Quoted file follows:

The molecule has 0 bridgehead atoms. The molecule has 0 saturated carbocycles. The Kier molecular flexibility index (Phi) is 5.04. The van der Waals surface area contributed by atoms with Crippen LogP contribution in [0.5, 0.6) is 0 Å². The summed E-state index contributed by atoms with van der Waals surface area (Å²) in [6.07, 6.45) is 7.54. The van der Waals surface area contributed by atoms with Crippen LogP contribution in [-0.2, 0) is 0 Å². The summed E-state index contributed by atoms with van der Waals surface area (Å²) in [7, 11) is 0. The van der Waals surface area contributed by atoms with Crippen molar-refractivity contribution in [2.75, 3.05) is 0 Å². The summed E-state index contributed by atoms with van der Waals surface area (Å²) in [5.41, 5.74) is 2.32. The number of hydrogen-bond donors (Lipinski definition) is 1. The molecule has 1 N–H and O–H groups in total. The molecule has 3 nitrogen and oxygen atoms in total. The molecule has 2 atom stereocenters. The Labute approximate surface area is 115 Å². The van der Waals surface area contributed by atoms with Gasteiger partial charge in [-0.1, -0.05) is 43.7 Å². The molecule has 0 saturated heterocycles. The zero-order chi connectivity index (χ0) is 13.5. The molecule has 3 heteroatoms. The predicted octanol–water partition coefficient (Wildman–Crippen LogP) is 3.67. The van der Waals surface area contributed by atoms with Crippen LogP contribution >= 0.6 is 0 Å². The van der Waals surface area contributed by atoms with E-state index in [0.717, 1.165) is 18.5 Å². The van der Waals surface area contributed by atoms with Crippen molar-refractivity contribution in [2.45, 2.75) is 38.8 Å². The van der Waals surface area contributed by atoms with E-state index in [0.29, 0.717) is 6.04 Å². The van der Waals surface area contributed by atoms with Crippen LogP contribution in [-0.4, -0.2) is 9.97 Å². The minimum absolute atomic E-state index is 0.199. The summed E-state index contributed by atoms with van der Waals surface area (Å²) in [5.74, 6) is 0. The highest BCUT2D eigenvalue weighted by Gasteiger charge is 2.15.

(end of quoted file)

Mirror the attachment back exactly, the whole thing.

The molecule has 0 bridgehead atoms. The molecule has 0 saturated carbocycles. The Kier molecular flexibility index (Phi) is 5.04. The van der Waals surface area contributed by atoms with Crippen LogP contribution in [0.5, 0.6) is 0 Å². The summed E-state index contributed by atoms with van der Waals surface area (Å²) in [6.07, 6.45) is 7.54. The van der Waals surface area contributed by atoms with Crippen LogP contribution in [-0.2, 0) is 0 Å². The summed E-state index contributed by atoms with van der Waals surface area (Å²) in [7, 11) is 0. The van der Waals surface area contributed by atoms with Crippen molar-refractivity contribution in [2.75, 3.05) is 0 Å². The summed E-state index contributed by atoms with van der Waals surface area (Å²) in [5.41, 5.74) is 2.32. The number of hydrogen-bond donors (Lipinski definition) is 1. The molecule has 1 N–H and O–H groups in total. The molecule has 3 nitrogen and oxygen atoms in total. The molecule has 2 atom stereocenters. The Labute approximate surface area is 115 Å². The van der Waals surface area contributed by atoms with Gasteiger partial charge in [-0.1, -0.05) is 43.7 Å². The molecule has 0 saturated heterocycles. The zero-order chi connectivity index (χ0) is 13.5. The molecule has 3 heteroatoms. The predicted octanol–water partition coefficient (Wildman–Crippen LogP) is 3.67. The van der Waals surface area contributed by atoms with Crippen LogP contribution >= 0.6 is 0 Å². The van der Waals surface area contributed by atoms with E-state index in [0.717, 1.165) is 18.5 Å². The van der Waals surface area contributed by atoms with Crippen molar-refractivity contribution in [2.45, 2.75) is 38.8 Å². The van der Waals surface area contributed by atoms with E-state index in [0.29, 0.717) is 6.04 Å². The van der Waals surface area contributed by atoms with Crippen LogP contribution in [-0.4, -0.2) is 9.97 Å². The minimum absolute atomic E-state index is 0.199. The summed E-state index contributed by atoms with van der Waals surface area (Å²) in [5.74, 6) is 0. The highest BCUT2D eigenvalue weighted by Gasteiger charge is 2.15.